Arriving Back in Toronto

Kama Nagari, Vrindavan and I arrived back in Toronto during early May of 1978. We had been away for almost two years. They were not easy years, but they were instructive ones. From Los Angeles I had sent Kama Nagari first to Miami and then to Toronto. She flew with Vrindavan and I drove to Toronto via Dallas. I wanted to check on our house in Dallas and wanted Kama Nagari to spend a few weeks her family in Florida. She was four months pregnant with Shesha at the time.

Since Kama Nagari and I had purchased our little VW Beetle I had now driven from Dallas to Miami and back, Dallas to Toronto and back, Dallas to Los Angeles and back and now Dallas to Toronto again. This was over 16,000 kms. I had now seen this country from ocean to ocean and right up the middle three times. Recall that I bought this car with 150,000 kms, which was a lot in those days for a tiny four cylinder engine, and now, as I was all loaded up ready to leave for Toronto, I did not like the sound of the engine so I stopped at an engine place down the street to have it checked. I ended up having the engine rebuilt, which delayed my trip for three days and cost $1100. It also meant that I had to have the valves reset in Tucson Arizona as part of the new break in period. Whether or not rebuilding the engine was necessary I felt better and in the end I kept this car for many more years before I traded it. This was my first car and I had many fond memories with it. It served me well.

Eventually Kama Nagari, Vrindavan and I ended up together at my parent’s home in Toronto after a month of separation. Becoming established again in Canada was no easy task. It was not simple like the first time. Having children complicates everything! It was May and my school did not begin until September so I had time. It was decided that Kama Nagari and I would live at my parent’s cottage. I have written about this cottage in past installments, so for me this was a home coming full of wonderful childhood memories. But we still needed a way to make money and so we went job hunting. We needed something that would allow us to work at the cottage which was about 160 kms east of Toronto. In the end Kama Nagari found a job as a knitter, making ski hats. We found a company that manufactured ski hats. This company would provide us with a knitting machine, training, yarns and the design, and Kama Nagari would knit these hats at home and be paid so much per hat. This was piece work. The more hats she knitted the more money she made. Ah!, what a grueling way to make a living, but it did allow us to live at the cottage and work at home. It was a humble beginning.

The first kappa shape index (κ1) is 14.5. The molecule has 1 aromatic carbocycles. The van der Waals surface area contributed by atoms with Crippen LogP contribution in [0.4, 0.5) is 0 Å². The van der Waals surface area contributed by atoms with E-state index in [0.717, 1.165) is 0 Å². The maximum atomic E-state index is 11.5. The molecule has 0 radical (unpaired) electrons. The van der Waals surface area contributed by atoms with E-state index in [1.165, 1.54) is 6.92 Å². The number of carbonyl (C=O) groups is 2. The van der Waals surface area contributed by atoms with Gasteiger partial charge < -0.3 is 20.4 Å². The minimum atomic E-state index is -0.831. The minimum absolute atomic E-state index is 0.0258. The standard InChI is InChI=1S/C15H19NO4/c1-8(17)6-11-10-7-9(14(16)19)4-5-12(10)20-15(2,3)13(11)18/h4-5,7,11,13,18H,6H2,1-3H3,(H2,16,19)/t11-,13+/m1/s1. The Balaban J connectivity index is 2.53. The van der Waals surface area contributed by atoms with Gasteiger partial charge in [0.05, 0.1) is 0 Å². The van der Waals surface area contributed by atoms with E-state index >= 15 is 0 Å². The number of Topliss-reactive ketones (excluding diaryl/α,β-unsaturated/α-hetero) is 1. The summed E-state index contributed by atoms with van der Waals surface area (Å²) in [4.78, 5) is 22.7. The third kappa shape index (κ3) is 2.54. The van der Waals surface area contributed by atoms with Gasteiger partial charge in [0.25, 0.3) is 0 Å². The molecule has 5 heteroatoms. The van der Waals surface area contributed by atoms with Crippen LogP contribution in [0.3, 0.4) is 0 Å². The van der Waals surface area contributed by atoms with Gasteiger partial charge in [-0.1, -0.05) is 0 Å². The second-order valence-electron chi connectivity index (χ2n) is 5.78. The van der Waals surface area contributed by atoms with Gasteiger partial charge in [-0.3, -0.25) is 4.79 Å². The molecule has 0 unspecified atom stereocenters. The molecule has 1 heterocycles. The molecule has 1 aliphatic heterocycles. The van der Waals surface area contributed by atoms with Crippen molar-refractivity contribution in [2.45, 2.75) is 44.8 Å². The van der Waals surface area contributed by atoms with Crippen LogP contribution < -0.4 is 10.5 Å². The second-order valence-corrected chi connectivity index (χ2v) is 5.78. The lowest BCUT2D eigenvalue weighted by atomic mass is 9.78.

In September I was to enter a Master’s program at the University of Toronto in the department of South Asian Studies. What I had learned during my two years as a “surrendered” devotee in the Dallas and Los Angeles temples was that the monastic life was not for me. I was just too worldly and independent to live in the community of devotees. I was also starting to see “the box” that I had put myself within. I was learning that I could have a spiritual life outside of the institution. Though I liked Krishna Consciousness I was unable to accept, what to me, was the limited world of an institutionalized spiritual life. I could not find camaraderie with most devotees. Anna, I was like a chick beginning to peck its way out of its shell. Even though I had great fears about leaving the nest I was determined to create my own life.


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